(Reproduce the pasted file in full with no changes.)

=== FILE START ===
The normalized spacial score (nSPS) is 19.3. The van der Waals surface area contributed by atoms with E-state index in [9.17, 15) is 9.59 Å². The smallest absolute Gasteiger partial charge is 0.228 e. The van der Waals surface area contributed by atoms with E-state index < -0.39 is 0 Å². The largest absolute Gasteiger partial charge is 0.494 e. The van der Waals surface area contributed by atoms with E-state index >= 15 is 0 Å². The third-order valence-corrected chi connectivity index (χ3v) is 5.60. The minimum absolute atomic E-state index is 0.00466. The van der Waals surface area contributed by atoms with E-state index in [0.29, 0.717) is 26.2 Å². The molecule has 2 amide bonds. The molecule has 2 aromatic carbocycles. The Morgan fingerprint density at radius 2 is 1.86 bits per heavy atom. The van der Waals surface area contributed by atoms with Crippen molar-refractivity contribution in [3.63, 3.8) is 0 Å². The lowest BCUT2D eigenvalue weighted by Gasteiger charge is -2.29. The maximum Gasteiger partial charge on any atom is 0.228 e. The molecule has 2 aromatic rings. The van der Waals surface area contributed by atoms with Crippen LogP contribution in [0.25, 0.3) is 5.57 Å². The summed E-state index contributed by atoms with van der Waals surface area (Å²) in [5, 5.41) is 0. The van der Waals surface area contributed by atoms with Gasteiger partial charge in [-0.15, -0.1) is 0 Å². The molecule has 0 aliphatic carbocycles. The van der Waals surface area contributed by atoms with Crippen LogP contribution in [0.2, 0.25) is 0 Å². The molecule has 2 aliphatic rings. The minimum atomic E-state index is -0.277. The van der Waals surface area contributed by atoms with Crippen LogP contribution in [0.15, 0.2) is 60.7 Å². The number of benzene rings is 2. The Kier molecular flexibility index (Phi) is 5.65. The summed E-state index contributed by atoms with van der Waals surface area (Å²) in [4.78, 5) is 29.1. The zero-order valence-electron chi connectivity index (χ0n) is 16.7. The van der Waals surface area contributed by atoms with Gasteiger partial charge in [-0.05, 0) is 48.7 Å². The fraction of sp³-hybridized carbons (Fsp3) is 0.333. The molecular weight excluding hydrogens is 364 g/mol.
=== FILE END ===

The normalized spacial score (nSPS) is 19.3. The van der Waals surface area contributed by atoms with E-state index in [9.17, 15) is 9.59 Å². The smallest absolute Gasteiger partial charge is 0.228 e. The van der Waals surface area contributed by atoms with E-state index < -0.39 is 0 Å². The largest absolute Gasteiger partial charge is 0.494 e. The van der Waals surface area contributed by atoms with E-state index >= 15 is 0 Å². The third-order valence-corrected chi connectivity index (χ3v) is 5.60. The minimum absolute atomic E-state index is 0.00466. The van der Waals surface area contributed by atoms with E-state index in [0.29, 0.717) is 26.2 Å². The molecule has 2 amide bonds. The molecule has 2 aromatic carbocycles. The Morgan fingerprint density at radius 2 is 1.86 bits per heavy atom. The van der Waals surface area contributed by atoms with Crippen molar-refractivity contribution in [3.63, 3.8) is 0 Å². The lowest BCUT2D eigenvalue weighted by Gasteiger charge is -2.29. The maximum Gasteiger partial charge on any atom is 0.228 e. The molecule has 2 aromatic rings. The van der Waals surface area contributed by atoms with Crippen LogP contribution in [0.25, 0.3) is 5.57 Å². The summed E-state index contributed by atoms with van der Waals surface area (Å²) in [5, 5.41) is 0. The van der Waals surface area contributed by atoms with Gasteiger partial charge in [-0.15, -0.1) is 0 Å². The molecule has 0 aliphatic carbocycles. The van der Waals surface area contributed by atoms with Crippen LogP contribution in [0.2, 0.25) is 0 Å². The molecule has 2 aliphatic rings. The minimum atomic E-state index is -0.277. The van der Waals surface area contributed by atoms with Crippen LogP contribution in [0.15, 0.2) is 60.7 Å². The number of benzene rings is 2. The Kier molecular flexibility index (Phi) is 5.65. The summed E-state index contributed by atoms with van der Waals surface area (Å²) in [4.78, 5) is 29.1. The zero-order valence-electron chi connectivity index (χ0n) is 16.7. The van der Waals surface area contributed by atoms with Gasteiger partial charge in [-0.05, 0) is 48.7 Å². The fraction of sp³-hybridized carbons (Fsp3) is 0.333. The molecular weight excluding hydrogens is 364 g/mol.